Archive: An unnamed land

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Bagan; around every corner a temple.

Around every corner a temple.

It’s hard to know where to start when talking about a country that you don’t know what to call. In February 2011, during the Vietnamese Tet holiday, I visited the country known to some as Burma and to others as Myanmar. 

While both names refer to the majority Bamar ethnic group, “Burma” remains associated with the British colonial era, a troubled era and one that I, a thoroughly reconstructed sort of Brit, have no great desire to associate myself with. Burma was something of a sideshow to the British; governed as a province of India, its civil service was largely drawn from India and from other non-Burmese, preventing local people from benefitting from the country’s prosperity. The country never seized the British imagination in the way India did, and there was little attempt to conform to its customs. A particular sticking point was the “Shoe Question”, the refusal of the interlopers to take their shoes off when entering Buddhist temples and other holy sites. Spotless as the colonial socks may have remained, this had the side-effect of focussing nascent Burmese nationalism on Buddhism, a focus that remains today.


So what of Myanmar? The country’s name was officially changed in 1989 by the reassuringly-named
SLORC (State Law and Order Committee), the ruling military junta perhaps best known for keeping opposition leader Aung San Suu Kyi under house arrest and overturning her party’s election victory in 1990. Despite a move from Soviet-style central planning in the ’60s and ’70s to a capitalist model, the junta has been in place since 1962 and shows little sign of going away. It is considered to be one of the world’s most repressive and abusive regimes, and its mismanagement has seen the country become one of the poorest and most corrupt in the region. Despite continued unrest, the junta rolls on, its access to natural resources and the willingness of neighbours to buy them allowing a ‘select’ few to line their pockets as the poor become poorer.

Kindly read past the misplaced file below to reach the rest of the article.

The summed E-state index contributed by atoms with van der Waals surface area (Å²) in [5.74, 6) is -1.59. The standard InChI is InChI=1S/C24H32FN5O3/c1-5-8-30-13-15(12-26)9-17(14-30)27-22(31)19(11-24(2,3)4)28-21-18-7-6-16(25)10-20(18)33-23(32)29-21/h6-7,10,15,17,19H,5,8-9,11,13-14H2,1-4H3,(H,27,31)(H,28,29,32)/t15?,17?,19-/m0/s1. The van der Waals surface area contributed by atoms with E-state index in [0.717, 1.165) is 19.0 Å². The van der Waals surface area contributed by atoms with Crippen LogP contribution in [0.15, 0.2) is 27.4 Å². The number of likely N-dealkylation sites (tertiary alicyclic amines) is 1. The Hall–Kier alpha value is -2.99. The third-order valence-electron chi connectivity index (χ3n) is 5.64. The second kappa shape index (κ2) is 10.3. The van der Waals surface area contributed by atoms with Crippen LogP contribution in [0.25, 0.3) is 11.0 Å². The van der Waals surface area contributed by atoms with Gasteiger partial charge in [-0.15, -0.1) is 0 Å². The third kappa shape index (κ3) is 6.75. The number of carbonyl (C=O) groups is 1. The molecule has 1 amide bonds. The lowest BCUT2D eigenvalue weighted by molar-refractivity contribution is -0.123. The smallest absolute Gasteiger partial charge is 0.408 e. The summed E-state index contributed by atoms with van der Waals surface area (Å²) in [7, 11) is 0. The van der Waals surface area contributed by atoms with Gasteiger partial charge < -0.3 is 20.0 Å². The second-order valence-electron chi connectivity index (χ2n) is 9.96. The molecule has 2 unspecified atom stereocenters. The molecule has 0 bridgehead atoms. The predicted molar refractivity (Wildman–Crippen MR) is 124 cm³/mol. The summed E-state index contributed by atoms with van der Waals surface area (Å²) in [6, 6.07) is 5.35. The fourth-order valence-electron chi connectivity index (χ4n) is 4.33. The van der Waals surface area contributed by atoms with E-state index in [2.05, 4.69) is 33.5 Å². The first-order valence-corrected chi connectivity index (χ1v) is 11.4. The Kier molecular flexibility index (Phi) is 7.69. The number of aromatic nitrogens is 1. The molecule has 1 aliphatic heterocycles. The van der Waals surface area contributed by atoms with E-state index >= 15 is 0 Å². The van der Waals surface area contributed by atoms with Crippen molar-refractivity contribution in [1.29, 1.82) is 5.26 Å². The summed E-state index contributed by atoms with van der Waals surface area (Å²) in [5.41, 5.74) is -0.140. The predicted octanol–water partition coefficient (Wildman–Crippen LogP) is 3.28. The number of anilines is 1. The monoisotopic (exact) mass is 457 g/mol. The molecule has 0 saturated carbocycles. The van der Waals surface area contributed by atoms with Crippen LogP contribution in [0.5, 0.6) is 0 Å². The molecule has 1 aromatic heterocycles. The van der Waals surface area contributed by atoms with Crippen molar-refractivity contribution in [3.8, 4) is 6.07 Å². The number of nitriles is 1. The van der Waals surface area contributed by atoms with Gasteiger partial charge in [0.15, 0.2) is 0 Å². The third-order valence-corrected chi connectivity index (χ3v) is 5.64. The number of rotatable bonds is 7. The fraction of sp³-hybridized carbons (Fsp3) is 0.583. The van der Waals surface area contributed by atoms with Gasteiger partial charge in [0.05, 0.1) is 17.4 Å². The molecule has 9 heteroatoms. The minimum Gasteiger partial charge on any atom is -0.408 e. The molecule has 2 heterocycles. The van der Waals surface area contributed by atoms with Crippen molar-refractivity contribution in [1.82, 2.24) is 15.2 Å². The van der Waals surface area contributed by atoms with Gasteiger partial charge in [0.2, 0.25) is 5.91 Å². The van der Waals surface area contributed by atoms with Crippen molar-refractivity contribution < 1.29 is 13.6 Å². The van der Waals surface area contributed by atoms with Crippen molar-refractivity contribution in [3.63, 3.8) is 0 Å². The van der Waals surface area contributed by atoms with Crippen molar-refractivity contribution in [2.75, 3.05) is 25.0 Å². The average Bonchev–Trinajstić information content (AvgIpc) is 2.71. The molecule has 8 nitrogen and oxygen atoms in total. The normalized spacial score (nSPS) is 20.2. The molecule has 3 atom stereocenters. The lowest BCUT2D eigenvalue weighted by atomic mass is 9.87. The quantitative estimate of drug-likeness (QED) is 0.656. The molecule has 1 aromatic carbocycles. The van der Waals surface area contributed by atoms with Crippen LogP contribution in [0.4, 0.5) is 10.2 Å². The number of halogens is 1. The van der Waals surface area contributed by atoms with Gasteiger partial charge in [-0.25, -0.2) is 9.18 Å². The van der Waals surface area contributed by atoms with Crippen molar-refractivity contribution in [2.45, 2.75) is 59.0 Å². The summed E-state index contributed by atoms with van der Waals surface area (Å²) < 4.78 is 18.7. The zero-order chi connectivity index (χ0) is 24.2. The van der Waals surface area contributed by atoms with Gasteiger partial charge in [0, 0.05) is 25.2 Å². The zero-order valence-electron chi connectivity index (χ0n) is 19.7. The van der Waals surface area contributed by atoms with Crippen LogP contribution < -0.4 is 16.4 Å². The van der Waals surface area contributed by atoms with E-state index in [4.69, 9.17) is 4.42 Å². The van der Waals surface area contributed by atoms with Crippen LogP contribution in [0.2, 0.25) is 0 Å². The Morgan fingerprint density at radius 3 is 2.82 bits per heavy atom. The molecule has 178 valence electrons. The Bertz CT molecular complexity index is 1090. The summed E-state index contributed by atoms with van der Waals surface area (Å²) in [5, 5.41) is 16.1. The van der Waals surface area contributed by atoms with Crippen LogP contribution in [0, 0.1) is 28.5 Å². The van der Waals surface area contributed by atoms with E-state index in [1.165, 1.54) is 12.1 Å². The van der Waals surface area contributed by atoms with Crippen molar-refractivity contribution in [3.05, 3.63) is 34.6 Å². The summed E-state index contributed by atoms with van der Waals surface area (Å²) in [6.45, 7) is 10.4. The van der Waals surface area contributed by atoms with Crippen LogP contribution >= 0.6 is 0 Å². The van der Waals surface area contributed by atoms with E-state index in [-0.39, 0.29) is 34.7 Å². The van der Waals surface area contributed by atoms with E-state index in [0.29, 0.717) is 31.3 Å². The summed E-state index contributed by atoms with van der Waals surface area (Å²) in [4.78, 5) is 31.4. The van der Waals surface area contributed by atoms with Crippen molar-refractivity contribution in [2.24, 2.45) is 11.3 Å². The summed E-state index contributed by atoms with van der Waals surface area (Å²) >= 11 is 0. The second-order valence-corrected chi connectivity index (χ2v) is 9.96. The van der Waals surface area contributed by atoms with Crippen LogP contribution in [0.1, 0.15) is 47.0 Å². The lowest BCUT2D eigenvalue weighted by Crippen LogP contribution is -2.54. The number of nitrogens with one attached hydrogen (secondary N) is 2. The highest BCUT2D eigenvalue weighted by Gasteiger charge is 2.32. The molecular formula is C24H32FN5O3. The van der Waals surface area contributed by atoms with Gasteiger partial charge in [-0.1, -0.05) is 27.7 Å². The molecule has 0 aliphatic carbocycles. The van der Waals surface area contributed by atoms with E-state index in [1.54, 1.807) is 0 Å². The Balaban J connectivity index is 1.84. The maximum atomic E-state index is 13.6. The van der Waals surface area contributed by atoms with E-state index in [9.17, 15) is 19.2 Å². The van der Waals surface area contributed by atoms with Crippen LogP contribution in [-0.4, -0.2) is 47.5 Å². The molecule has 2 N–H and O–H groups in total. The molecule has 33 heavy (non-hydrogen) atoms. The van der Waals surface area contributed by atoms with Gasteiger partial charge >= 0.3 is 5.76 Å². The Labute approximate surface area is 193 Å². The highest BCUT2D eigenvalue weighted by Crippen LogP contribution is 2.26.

“Perhaps a million dead, millions more displaced, an economy in ruins, and a robust military machine designed to fight the enemy within have been the main stuff of Burma’s postindependence history”
Thant Myint-U, The River of Lost Footsteps


Eating lunch in Bangkok airport before the flight to Yangon, a man asked me where I was flying on to. Hearing the answer, he asked, shocked, “Why on earth would you want to go there?” It is true that there are challenges to travelling in such a place – no ATMs, no official currency exchange, creaking (if any) infrastructure, limited press and internet, and the difficulties of travelling ethically and giving money where it is most needed and most deserved (which is to say, not to the government). But it’s also true that with a people so warm and welcoming, a history so diverse, and a country so breathtakingly beautiful, the current regime is selling its people very, very short indeed.

British surveying pagoda, 1825

The British survey their latest acquisition.

From here on June 2nd 2011.

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